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Consider, too, that F1 has agreed unanimously to delay the introduction of its 2021 technical regulations by a year due to the prevailing situation. While a positive development on the face of it, the regulations form part of a delicately balanced, interdependent ecosystem and just postponing one aspect is likely to have some repercussions.
This ecosystem comprises the FIA International Sporting Code, the F1 Technical and Sporting Regulations, the new-for 2021 Financial Regulations and the to-be signed Concorde Agreement. Postponing introduction of just one of these components influences the overall regulatory mix and, by extension, all forward-looking programmes. As always in F1, the devil will be in the detail – which has derailed many a good concept.
The word is that the existing annual budget cap level of $175m will be retained. But if the present inequitable revenue and governance structures are kept along with it, will the smaller teams who have been clamouring for change be pushed beyond the brink, particularly given an already-depleted prize money ‘pot’ for this year? That all hinges on the Concorde Agreement being signed as is – a big ask.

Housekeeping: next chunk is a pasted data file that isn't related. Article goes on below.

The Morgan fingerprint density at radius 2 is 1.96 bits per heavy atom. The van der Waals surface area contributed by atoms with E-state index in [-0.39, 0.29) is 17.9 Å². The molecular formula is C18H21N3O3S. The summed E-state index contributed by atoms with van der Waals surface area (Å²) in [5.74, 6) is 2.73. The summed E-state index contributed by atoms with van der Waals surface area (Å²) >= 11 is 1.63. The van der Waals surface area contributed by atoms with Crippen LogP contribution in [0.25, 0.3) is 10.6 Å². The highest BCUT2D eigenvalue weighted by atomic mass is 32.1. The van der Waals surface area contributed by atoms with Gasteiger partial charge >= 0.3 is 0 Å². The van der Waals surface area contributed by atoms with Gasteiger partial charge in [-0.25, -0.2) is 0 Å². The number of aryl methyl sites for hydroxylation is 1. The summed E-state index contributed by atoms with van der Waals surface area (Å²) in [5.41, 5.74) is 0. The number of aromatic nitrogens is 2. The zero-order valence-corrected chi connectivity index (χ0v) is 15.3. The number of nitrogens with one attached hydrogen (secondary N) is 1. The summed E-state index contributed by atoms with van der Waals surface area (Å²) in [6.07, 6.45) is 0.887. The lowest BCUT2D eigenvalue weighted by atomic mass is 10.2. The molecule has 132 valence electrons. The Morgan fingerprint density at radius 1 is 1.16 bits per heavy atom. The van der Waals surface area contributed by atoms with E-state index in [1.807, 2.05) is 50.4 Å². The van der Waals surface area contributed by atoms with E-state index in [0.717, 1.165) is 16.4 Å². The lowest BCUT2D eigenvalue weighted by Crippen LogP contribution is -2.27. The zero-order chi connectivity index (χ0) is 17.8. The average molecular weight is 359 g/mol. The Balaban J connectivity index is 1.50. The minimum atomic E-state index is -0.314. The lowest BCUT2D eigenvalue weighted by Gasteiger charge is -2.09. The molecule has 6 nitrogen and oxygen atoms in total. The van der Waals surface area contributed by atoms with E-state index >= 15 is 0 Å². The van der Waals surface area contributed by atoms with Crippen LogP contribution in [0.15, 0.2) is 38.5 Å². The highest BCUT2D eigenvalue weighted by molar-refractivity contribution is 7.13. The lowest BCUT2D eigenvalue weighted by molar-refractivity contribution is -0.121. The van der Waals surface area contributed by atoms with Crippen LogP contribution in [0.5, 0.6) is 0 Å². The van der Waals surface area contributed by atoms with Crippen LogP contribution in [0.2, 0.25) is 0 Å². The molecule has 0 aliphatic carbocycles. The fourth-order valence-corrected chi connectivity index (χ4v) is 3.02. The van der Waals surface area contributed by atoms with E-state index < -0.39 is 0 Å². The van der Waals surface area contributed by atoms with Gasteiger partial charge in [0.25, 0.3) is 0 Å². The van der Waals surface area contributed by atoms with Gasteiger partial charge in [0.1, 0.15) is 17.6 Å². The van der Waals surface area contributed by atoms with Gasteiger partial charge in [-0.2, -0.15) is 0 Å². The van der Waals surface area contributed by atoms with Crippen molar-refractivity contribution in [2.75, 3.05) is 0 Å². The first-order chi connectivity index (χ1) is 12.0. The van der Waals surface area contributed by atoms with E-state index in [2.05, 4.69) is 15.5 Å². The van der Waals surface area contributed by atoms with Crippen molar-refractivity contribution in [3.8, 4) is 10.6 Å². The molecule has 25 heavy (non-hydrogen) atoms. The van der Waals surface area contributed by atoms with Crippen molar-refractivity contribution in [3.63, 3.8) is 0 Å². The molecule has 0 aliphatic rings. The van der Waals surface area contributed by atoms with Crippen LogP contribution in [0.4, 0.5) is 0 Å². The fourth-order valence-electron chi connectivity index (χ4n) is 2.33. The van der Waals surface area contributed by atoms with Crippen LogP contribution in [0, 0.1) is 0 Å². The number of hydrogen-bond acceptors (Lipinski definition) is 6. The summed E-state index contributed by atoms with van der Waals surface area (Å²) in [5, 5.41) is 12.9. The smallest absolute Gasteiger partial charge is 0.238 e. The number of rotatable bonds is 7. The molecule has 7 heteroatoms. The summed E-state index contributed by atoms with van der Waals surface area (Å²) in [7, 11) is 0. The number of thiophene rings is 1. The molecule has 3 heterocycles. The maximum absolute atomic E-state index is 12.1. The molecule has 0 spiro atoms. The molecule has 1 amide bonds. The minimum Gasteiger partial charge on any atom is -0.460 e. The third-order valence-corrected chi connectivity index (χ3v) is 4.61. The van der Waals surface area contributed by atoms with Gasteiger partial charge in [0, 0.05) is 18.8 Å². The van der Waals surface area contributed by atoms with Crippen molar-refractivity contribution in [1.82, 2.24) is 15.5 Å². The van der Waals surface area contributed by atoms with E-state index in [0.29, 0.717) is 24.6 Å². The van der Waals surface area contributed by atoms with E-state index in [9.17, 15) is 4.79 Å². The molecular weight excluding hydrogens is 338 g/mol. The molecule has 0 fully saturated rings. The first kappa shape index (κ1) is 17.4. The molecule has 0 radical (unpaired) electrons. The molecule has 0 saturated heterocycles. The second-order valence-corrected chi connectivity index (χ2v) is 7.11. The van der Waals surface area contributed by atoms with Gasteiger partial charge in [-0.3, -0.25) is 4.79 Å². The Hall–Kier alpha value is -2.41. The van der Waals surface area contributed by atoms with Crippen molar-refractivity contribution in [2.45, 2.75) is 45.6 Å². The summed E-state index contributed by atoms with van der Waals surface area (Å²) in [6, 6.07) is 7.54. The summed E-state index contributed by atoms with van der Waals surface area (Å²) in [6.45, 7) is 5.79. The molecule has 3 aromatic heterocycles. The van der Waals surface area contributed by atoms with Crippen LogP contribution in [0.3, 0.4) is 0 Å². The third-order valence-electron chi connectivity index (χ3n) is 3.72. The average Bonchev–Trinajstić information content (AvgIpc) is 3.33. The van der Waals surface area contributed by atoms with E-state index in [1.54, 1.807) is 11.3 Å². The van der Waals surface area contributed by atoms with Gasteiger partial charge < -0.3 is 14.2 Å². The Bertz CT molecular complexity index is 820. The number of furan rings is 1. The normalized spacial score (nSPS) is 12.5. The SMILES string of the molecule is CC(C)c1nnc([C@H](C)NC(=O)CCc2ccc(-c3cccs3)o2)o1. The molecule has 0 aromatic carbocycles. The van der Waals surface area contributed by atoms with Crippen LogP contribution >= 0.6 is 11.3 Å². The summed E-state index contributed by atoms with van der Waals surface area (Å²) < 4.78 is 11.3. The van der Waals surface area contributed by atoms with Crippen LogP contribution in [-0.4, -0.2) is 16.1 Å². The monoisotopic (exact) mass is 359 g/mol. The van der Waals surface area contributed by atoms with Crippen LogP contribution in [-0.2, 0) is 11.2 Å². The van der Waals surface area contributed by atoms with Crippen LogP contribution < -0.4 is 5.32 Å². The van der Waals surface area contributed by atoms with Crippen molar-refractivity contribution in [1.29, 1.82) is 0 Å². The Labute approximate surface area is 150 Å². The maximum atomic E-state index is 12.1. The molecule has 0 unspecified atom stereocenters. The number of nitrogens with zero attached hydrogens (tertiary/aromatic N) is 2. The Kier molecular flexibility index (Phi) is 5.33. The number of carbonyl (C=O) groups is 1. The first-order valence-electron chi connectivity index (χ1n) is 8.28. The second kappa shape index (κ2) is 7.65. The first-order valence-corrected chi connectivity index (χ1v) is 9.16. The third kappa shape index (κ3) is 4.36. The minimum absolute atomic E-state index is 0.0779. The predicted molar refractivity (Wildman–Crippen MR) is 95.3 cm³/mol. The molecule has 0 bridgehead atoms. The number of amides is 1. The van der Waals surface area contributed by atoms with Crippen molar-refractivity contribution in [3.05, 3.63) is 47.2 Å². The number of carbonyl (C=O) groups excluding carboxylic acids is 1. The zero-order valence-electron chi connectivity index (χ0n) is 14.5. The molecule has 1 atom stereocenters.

In Melbourne F1 was caught flat-footed in response to the developing crisis; this week it showed it can think fast and take hard decisions quickly. But it faces more soul-searching over the coming weeks. Further conference calls are planned, but these are likely to prove only the beginning of an encouraging and earnest pro-active process, rather than their providing a definitive road map for F1’s immediate future.
F1’s new-found humility and willingness to learn notwithstanding, an extremely rocky negotiation period lies ahead for all players, regardless of their goodwill and best intentions. That said, F1 deserves every bit of support for what it has achieved thus far.
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2020 F1 season
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- Hamilton and Mercedes finally announce new deal for 2021 season
- F1 audience figures “strong” in 2020 despite dip in television viewers
- 2020 F1 driver rankings #1: Lewis Hamilton